I conceived and after informing the father of the child, he wanted the pregnancy terminated, which I refused.
Well, he later apologised and I believed he meant it.
The baby is four months old and he doesn’t help in any way. I have no job. I feel he should be responsible.
Wow, you are courageous. Despite emotional drain and uncertainty caused by sleepless nights and worrisome days following a man who seem disinterested in the growth of their own child four months after birth, you still speak as though being jobless is not a challenge.
Your voice is a sign of hope for those single mothers who wake up on each day not knowing what to do but are optimistic that the law could actually offer relief. You are on the right track of thought, as the concept of dead-beat fathers has been suffocated by law to a large extent.
Dead-beat fathers or mothers are those parents who do not fulfill their parental responsibilities, especially when they intentionally evade or fail to pay court-ordered child support or custody arrangements.
We have invited this concept for you to understand that your problem is anticipated in law and therefore a solution is available.
Having opened up our minds to the presence of dead-beat parents in the current society, where the concept of family remains fluid, lets’ now focus on the legal issues raised by your question.
First, you seek to understand his space when it comes to parental responsibility. At the very least and even without force of law, parental responsibility is a principle for parenting available to both parents, irrespective of their marital status, inclusive of living together or not.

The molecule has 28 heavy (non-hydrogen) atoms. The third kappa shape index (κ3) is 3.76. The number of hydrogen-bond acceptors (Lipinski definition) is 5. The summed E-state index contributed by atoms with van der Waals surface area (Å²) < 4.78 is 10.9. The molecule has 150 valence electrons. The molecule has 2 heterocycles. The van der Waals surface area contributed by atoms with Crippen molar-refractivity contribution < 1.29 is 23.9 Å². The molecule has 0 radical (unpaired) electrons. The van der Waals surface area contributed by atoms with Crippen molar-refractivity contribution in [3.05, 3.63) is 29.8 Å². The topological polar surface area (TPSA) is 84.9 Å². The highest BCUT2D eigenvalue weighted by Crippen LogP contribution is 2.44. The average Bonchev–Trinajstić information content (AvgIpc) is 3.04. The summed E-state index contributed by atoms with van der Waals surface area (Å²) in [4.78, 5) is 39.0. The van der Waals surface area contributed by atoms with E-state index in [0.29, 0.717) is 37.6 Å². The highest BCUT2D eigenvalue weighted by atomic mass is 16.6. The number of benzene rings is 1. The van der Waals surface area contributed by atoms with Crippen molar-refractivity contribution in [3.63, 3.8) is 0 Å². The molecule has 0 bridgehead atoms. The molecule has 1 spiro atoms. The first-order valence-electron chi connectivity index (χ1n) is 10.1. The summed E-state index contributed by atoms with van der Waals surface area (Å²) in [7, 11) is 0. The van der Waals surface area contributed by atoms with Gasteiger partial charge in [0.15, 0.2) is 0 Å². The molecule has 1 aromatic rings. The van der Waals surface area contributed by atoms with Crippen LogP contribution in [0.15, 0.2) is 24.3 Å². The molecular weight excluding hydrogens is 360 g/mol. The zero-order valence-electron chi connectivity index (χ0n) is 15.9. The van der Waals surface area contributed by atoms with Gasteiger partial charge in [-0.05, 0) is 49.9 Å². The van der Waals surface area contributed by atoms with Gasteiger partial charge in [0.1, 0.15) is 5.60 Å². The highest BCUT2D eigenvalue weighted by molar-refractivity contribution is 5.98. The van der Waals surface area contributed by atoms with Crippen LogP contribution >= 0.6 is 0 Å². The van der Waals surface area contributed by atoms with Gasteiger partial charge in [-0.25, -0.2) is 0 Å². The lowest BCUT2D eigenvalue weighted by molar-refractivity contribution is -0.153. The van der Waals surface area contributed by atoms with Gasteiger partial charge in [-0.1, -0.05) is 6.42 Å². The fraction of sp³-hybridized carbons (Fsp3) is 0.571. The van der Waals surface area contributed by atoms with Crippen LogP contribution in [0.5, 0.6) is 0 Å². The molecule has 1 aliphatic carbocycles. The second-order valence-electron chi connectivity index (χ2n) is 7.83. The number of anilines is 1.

Article 53 of the Kenyan constitution bestows equal parental responsibility to both parents. The responsibilities ascribed in the Constitution and further detailed in the Children Act of 2001 are automatic and self- activating.
No parent can claim to have superior responsibilities over the other and in equal measure the same cannot be exercised impulsively. It is a lifetime job.
Second, we need to provide you with details with regard to enforcement of parental responsibility.
Since in the four months of your single parenting the man has not disputed the paternity of the baby, the first point of redress would be a visit to the department of Children Services near you to seek formal government intervention.
If by any chance the outcome of this engagement with the children’s department does not speak to your expectations then you may want to move the court by filing a petition seeking child maintenance.